KABUL — An American serviceman was killed and another wounded in a firefight with insurgents in southern Kandahar province, the U.S. military reported Thursday. An Afghan soldier was also wounded and an insurgent killed. The soldiers were on a joint patrol when they came under fire. Aircraft attacked the enemy positions, and the insurgents fled, the military said.


SYDNEY — Lawmakers in New South Wales state passed emergency laws Thursday giving police new powers to crack down on race rioters after days of unrest plagued Sydney's southern beach suburbs. In one of Australia's worst outbreaks of racial violence, a mob of 5,000 white youths, many of them drunk, descended on Cronulla Beach on Sunday, fought with police and attacked people they believed were Arab.


LONDON — The British government Thursday dropped a key part of the anti-terrorism legislation proposed after the deadly July 7 suicide bombings on London's transit system, abandoning its effort to let police shut down extremist mosques.


PARIS — French counterterrorism agents seized guns, ammunition, dynamite and other weapons Thursday in a probe of suspected Islamic militants who officials said use robberies to fund terror groups — possibly including al-Qaida in Iraq. Police seized the arms cache in a parking garage in Clichy-sous-Bois just north of Paris. Agents found several pounds of TNT, 19 sticks of dynamite, AK-47 and Famas assault rifles, revolvers, ammunition, ski masks and bulletproof vests, judicial and police officials said.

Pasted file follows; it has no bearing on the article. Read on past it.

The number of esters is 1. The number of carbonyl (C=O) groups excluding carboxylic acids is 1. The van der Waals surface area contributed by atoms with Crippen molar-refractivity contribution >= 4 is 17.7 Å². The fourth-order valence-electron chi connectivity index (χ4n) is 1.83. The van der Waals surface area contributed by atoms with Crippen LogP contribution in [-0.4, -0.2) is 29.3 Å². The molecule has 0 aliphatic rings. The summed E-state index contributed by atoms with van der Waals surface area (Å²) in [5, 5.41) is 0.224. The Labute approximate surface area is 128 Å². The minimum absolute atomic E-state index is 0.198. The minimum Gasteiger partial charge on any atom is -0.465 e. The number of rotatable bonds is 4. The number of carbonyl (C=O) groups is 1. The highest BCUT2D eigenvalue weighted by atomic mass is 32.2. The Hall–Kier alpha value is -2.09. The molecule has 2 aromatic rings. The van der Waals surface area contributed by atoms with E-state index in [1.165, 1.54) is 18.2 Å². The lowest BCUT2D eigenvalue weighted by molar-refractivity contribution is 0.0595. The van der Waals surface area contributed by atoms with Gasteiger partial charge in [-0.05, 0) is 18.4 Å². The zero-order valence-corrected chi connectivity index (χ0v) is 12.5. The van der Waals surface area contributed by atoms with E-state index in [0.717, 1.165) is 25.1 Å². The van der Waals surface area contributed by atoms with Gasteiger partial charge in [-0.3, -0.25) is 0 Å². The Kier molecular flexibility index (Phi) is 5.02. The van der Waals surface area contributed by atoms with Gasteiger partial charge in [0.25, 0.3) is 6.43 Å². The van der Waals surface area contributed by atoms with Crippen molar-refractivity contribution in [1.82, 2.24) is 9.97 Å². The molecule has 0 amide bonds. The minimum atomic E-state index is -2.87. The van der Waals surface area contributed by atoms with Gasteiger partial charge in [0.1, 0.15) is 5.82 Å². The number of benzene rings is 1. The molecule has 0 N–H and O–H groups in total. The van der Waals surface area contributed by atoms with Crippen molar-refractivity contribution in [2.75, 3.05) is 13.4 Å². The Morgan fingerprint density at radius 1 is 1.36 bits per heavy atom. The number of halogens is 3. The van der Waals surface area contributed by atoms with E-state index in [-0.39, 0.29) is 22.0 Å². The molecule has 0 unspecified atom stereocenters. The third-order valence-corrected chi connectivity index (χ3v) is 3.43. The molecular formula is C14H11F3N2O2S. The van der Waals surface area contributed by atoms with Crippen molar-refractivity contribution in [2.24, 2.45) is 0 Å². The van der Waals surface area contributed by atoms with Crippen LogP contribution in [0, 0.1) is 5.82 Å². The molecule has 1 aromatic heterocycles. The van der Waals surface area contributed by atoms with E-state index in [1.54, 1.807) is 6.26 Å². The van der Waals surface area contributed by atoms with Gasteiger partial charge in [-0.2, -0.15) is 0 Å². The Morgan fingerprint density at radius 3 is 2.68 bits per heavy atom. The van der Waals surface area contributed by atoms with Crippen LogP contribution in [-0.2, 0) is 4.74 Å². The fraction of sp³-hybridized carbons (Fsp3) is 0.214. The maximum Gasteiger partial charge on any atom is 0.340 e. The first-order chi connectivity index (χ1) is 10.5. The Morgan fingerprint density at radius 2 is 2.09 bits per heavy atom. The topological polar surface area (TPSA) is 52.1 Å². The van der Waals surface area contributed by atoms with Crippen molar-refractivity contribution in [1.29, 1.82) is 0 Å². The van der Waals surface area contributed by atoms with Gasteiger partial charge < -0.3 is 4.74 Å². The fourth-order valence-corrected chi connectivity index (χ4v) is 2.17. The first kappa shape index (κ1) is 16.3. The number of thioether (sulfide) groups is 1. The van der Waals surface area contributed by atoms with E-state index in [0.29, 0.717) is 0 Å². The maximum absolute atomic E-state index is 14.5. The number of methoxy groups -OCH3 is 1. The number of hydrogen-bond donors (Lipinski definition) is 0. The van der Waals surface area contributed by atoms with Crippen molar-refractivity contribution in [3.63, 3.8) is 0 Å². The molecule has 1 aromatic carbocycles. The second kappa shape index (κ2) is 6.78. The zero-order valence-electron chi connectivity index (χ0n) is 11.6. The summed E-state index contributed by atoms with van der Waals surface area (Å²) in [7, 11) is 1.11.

BERLIN — Survivors of a deadly crackdown on a demonstration in Uzbekistan have filed a lawsuit in Germany accusing the Uzbek interior minister of torture and crimes against humanity, a human rights group said Thursday. Government troops under the command of Interior Minister Zokirjon Almatov fired on thousands of protesters in the eastern town of Andijan in May. Human rights groups say more than 700 people were killed, while the government put the death toll at 187.


KATMANDU — A Nepalese soldier ended an argument with a group of villagers by spraying them with bullets, killing at least 11 people, officials and eyewitnesses said Thursday. Another 19 civilians were injured in the shooting, the Royal Nepalese Army said in a statement. The killings late Wednesday in a town northeast of Katmandu had by early Thursday drawn some 200 protesters to the hospital where the injured were taken. The army statement said the soldier was killed in the incident.

South Korea

SEOUL — A doctor who provided human eggs for research by cloning pioneer Hwang Woo-suk said in a broadcast Thursday that the South Korean scientist agreed to withdraw a key research paper because most of the stem cells produced for the article were faked. Roh Sung-il, chairman of the board at Mizmedi Hospital, told KBS television that Hwang had agreed to ask the journal Science to withdraw the paper, published in June to international acclaim. Roh was one of the co-authors of the article that detailed how individual stem cell colonies were created for 11 patients through cloning.


GENEVA — The umbrella group for Red Cross societies worldwide said Thursday it needs $333 million to fund its aid work, particularly in Africa and Asia, through 2007. The International Federation of Red Cross and Red Crescent Societies said it was breaking from its policy of issuing annual 12-month appeals to help facilitate better planning of its humanitarian operations and ward off the effects of donor fatigue in case of future disasters.


The U.N. Security Council voted unanimously Thursday to extend the investigation into the assassination of Lebanon's former prime minister but didn't agree to Beirut's request to broaden the probe and establish an international tribunal. After a day of intense negotiations on how to characterize Syria's dealings with U.N. investigators, the council expressed "extreme concern" that the Syrian government still has not provided the commission probing the killing of Rafik Hariri with "full and unconditional cooperation."